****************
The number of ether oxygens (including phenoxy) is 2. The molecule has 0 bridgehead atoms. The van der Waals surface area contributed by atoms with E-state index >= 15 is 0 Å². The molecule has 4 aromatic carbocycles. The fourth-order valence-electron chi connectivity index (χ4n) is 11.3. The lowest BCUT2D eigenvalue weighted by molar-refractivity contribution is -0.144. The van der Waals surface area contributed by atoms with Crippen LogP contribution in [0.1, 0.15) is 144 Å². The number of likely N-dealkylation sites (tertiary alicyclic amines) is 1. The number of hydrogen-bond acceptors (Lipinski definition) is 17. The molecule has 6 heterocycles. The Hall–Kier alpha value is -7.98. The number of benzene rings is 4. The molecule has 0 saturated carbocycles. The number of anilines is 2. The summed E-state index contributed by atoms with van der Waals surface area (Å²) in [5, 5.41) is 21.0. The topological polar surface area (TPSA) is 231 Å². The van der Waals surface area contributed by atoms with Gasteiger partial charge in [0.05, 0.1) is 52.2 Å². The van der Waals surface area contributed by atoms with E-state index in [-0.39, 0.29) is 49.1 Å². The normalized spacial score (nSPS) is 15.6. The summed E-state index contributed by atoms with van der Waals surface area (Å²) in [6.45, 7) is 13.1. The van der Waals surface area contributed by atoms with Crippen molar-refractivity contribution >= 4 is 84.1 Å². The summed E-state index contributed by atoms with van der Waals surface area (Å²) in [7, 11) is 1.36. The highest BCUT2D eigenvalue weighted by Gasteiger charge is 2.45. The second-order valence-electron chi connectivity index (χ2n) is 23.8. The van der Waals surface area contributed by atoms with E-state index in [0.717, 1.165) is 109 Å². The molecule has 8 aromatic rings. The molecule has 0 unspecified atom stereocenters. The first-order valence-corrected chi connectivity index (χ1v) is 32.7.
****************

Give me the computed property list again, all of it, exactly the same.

The number of ether oxygens (including phenoxy) is 2. The molecule has 0 bridgehead atoms. The van der Waals surface area contributed by atoms with E-state index >= 15 is 0 Å². The molecule has 4 aromatic carbocycles. The fourth-order valence-electron chi connectivity index (χ4n) is 11.3. The lowest BCUT2D eigenvalue weighted by molar-refractivity contribution is -0.144. The van der Waals surface area contributed by atoms with Crippen LogP contribution in [0.1, 0.15) is 144 Å². The number of likely N-dealkylation sites (tertiary alicyclic amines) is 1. The number of hydrogen-bond acceptors (Lipinski definition) is 17. The molecule has 6 heterocycles. The Hall–Kier alpha value is -7.98. The number of benzene rings is 4. The molecule has 0 saturated carbocycles. The number of anilines is 2. The summed E-state index contributed by atoms with van der Waals surface area (Å²) in [5, 5.41) is 21.0. The topological polar surface area (TPSA) is 231 Å². The van der Waals surface area contributed by atoms with Gasteiger partial charge in [0.05, 0.1) is 52.2 Å². The van der Waals surface area contributed by atoms with E-state index in [-0.39, 0.29) is 49.1 Å². The normalized spacial score (nSPS) is 15.6. The summed E-state index contributed by atoms with van der Waals surface area (Å²) in [6.45, 7) is 13.1. The van der Waals surface area contributed by atoms with Crippen molar-refractivity contribution >= 4 is 84.1 Å². The summed E-state index contributed by atoms with van der Waals surface area (Å²) in [7, 11) is 1.36. The highest BCUT2D eigenvalue weighted by Gasteiger charge is 2.45. The second-order valence-electron chi connectivity index (χ2n) is 23.8. The van der Waals surface area contributed by atoms with E-state index in [0.717, 1.165) is 109 Å². The molecule has 8 aromatic rings. The molecule has 0 unspecified atom stereocenters. The first-order valence-corrected chi connectivity index (χ1v) is 32.7.